Tom Smart, Deseret News
Willaim Craig Zwick, of the First Quorum of the Seventy of The Church of Jesus Christ of Latter-day Saints, consoles Sister Okazaki's son, Kenneth Okazaki, as family members and friends leave the funeral of Chieko Okazaki Wednesday, Aug. 10, 2011, in Salt Lake City, Utah.

SALT LAKE CITY — He was just 7 years old at the time, but the image remains frozen in his mind. His second-grade teacher, Chieko Okazaki, was standing at the front of the class, a bright flower tucked neatly in her dark hair. Her physical presence was, by any measure, diminutive. And yet she commanded the attention of the entire class with her powerful, penetrating gaze.

"She had the power of goodness far beyond her size or dimension," remembered Elder W. Craig Zwick, now a member of the First Quorum of the Seventy of The Church of Jesus Christ of Latter-day Saints. "I could feel that, even though I was seated on the back row, as usual, because of my last name. She was my schoolteacher, not my Primary teacher. But it became clear to me by watching her through the year that she knew the Savior. Her great wisdom and faith touched us all, because she not only taught it, she lived it."

Elder Zwick was one of six speakers who appreciatively and affectionately celebrated the life and faith of Sister Okazai Wednesday during funeral services for the beloved author, speaker and former counselor in the general Relief Society presidency of The Church of Jesus Christ of Latter-day Saints.

Sister Okazaki died last week of congestive heart failure. She was 84 years old.

In addition to her service in the Relief Society and as a member of both the LDS Primary and Young Women general boards, Sister Okazaki was remembered during the services as a compassionate leader, a loving friend and a dear and devoted parent and grandparent.

"She embraced goodness in any shape or form," said long-time friend Carol Lee Hawkins. She spoke of frequent shopping trips with Sister Okazaki. As they shopped they would often become separated from each other. Inevitably, Hawkins said, she would find Sister Okazaki listening intently to a tearful stranger who was pouring her heart out to her.

"I always thought I was one of Chieko's closest friends," Hawkins said. "I learned that everyone was her friend … She shared her pain in life, and in so doing gave us permission to share our own."

The two women with whom Sister Okazaki served in the LDS general Relief Society presidency, Elaine Jack and Aileen Clyde, also spoke to the near-capacity congregation gathered at the Salt Lake Holladay South Stake Center for the funeral. Jack said that "the women of the world were her friends," and that "she will live on because of the profound effect she had on people throughout the world." Clyde remembered her capacity to recall her own life experiences and help her listeners and readers see their application to their own lives.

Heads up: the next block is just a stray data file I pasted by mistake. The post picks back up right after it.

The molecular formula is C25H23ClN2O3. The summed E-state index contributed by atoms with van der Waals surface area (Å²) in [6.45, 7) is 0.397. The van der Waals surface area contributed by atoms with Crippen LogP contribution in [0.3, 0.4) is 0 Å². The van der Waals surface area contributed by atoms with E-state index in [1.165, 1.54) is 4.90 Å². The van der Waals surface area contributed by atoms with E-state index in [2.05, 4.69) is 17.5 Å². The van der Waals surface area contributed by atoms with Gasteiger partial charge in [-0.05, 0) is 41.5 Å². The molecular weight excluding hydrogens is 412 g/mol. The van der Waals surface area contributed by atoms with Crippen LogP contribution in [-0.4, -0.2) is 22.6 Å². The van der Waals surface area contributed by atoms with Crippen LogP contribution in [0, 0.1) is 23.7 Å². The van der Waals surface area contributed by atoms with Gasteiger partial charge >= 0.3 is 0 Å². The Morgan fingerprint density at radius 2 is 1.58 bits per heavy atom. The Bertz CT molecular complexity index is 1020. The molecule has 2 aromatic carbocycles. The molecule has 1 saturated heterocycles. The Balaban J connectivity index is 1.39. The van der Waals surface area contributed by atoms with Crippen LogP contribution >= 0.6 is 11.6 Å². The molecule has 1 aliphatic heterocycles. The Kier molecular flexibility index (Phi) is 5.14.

"She was not a preacher, but a doer of the word," Clyde said.

As influential as she was throughout the LDS community and beyond, however, Sister Okazaki was above all else a beloved wife, mother, grandmother, sister, daughter and friend.

"My Nana built millions of bridges for her sons and grandsons to span the tide of hardship in our loves," said Kenzo Okazaki, the eldest of her four grandsons. "Her eternal legacy to us will always be the bridges she built."

Kenzo remembered a day when his grandmother spent more than an hour trying to teach him how to do the "cat's cradle" string game that she once used in an LDS general conference address to illustrate the patterns and interconnectedness of our lives. "I had a hard time with it," Kenzo admitted. "I could never get it right. But during that whole hour, she never stopped smiling, never stopped encouraging me, never lost patience, never gave up. That's what I'll remember from that hour. She never gave up, and she never stopped smiling even though I still can't do cat's cradle."

Ninety-eight-year-old Florence Jacobsen, former Young Women general president and a neighbor to the Okazakis, had the vast congregation laughing when she explained that as she was getting up to speak a friend who was there helping her stepped on her skirt and pulled it down. "It's back up now," she said, still chuckling. "Chieko would have loved this!"

She urged those in attendance at the funeral to "go away remembering her, remembering her graciousness, remembering her example."

"We know there will be a great resurrection one day," Jacobsen said. "We will look forward to seeing her again then."

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Music for the service was provided by a choir of missionaries who served with Sister Okazaki when her late husband, Edward, presided over the Japan Okinawa Mission. The service ended with a moving performance of "Aloha'oe" by Kekau Arakaki and Kamana'o Arakaki.

As part of their observance of Sister Okazaki's funeral services, family members suggested that in lieu of flowers contributions be made to the Edward Yukio and Chieko Okazaki Room at the University of Utah's College of Social Work, 395 S. 1500 East #101, Salt Lake City, Utah 84112, or online at